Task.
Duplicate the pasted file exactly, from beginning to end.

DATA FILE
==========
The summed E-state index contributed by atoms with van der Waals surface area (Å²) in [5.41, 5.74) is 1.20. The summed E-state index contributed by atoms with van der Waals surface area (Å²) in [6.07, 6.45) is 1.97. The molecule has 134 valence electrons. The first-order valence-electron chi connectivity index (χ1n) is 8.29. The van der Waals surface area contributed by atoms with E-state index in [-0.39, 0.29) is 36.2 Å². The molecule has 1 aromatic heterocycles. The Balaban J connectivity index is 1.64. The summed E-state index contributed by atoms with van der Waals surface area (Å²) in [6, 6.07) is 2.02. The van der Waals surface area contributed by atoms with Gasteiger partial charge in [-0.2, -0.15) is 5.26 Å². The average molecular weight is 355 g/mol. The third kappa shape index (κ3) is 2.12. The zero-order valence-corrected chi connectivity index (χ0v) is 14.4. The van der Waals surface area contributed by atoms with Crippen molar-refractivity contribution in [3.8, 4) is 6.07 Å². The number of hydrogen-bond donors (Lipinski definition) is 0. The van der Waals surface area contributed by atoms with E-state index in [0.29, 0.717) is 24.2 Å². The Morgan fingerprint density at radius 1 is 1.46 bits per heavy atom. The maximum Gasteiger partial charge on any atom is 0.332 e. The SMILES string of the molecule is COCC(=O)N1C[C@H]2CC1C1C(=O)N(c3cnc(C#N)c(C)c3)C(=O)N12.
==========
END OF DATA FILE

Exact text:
The summed E-state index contributed by atoms with van der Waals surface area (Å²) in [5.41, 5.74) is 1.20. The summed E-state index contributed by atoms with van der Waals surface area (Å²) in [6.07, 6.45) is 1.97. The molecule has 134 valence electrons. The first-order valence-electron chi connectivity index (χ1n) is 8.29. The van der Waals surface area contributed by atoms with E-state index in [-0.39, 0.29) is 36.2 Å². The molecule has 1 aromatic heterocycles. The Balaban J connectivity index is 1.64. The summed E-state index contributed by atoms with van der Waals surface area (Å²) in [6, 6.07) is 2.02. The van der Waals surface area contributed by atoms with Gasteiger partial charge in [-0.2, -0.15) is 5.26 Å². The average molecular weight is 355 g/mol. The third kappa shape index (κ3) is 2.12. The zero-order valence-corrected chi connectivity index (χ0v) is 14.4. The van der Waals surface area contributed by atoms with Crippen molar-refractivity contribution in [3.8, 4) is 6.07 Å². The number of hydrogen-bond donors (Lipinski definition) is 0. The van der Waals surface area contributed by atoms with E-state index in [0.29, 0.717) is 24.2 Å². The Morgan fingerprint density at radius 1 is 1.46 bits per heavy atom. The maximum Gasteiger partial charge on any atom is 0.332 e. The SMILES string of the molecule is COCC(=O)N1C[C@H]2CC1C1C(=O)N(c3cnc(C#N)c(C)c3)C(=O)N12.